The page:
Islamist militants say they will continue their jihad in Somalia, despite the death of their leader, al-Qaida's chief operator in the country.

A spokesman for the al-Shabab militant group says the group will avenge the death of Aden Hashi Ayro, who was killed Thursday by a U.S. air strike.

Militants and residents of the town of Dusamareb say Ayro, another senior leader and at least 11 other people died in the attack.  Residents say many civilians remain missing.

Ayro trained with al-Qaida in Afghanistan in the 1990s, and was on a U.S. list of suspected terrorists.

His group, al-Shabab, is considered the military arm of the Islamic Courts Union, which controlled much of southern Somalia in 2006.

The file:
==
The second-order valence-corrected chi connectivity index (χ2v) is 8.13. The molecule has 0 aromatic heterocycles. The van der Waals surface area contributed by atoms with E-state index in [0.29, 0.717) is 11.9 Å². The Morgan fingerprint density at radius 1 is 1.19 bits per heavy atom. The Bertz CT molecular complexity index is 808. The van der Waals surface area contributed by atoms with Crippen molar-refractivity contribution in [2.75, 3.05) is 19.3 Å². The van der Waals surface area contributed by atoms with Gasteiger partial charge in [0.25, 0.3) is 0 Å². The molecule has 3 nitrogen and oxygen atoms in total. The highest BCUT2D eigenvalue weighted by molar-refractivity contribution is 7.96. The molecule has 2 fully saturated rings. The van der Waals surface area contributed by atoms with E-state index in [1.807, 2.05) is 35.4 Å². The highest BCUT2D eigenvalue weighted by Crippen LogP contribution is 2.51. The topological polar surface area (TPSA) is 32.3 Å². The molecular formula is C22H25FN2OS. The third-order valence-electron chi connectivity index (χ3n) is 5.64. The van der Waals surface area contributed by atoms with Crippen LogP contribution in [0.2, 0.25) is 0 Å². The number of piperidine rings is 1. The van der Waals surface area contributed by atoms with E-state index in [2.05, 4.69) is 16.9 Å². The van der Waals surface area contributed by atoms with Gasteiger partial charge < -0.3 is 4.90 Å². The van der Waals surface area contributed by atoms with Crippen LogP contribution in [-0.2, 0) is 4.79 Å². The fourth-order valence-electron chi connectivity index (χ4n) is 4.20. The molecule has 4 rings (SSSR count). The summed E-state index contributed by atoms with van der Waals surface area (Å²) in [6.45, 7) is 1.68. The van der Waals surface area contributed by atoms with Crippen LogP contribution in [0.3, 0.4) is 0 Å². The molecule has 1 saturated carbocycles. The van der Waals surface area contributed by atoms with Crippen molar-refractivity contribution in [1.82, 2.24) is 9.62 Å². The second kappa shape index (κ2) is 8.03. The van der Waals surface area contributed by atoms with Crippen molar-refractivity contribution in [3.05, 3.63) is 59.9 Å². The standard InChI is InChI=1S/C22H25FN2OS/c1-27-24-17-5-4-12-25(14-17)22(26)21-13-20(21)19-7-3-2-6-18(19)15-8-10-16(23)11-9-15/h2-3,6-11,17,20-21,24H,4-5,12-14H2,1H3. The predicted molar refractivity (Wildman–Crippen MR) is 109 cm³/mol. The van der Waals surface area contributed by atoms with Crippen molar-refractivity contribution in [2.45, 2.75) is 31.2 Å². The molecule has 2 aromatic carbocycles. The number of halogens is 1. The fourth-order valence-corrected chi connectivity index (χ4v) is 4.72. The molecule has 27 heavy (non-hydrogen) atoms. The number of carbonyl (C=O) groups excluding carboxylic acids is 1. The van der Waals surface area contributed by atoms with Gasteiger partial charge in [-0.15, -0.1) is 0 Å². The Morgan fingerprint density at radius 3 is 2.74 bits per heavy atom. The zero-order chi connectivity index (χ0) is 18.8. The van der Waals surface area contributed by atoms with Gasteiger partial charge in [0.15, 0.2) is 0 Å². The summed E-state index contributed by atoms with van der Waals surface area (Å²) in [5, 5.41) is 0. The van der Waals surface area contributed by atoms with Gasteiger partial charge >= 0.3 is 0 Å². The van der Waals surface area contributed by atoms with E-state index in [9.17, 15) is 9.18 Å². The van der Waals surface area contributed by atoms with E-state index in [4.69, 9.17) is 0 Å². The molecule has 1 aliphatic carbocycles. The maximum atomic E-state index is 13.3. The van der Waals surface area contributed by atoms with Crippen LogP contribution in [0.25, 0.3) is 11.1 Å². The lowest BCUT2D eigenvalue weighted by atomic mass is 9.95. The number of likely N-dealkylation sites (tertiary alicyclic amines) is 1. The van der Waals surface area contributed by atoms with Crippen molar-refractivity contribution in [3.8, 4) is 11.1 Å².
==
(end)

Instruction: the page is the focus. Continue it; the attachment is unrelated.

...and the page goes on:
The group regularly claims responsibility for attacks on Somali government forces and their Ethiopian allies, who together pushed the Islamists from power two years ago.

The United States has designated al-Shabab a terrorist organization and says some of its leaders are affiliated with al-Qaida.

Ethiopia's Information Ministry called the attack on al-Shabab a "remarkable victory" in the battle against terrorism and fundamentalism. The state-run Ethiopian News Agency quotes the ministry as saying the air strike would help put off terrorist attacks and ensure lasting peace in Somalia.

Some information for this report was provided by AFP, AP and Reuters.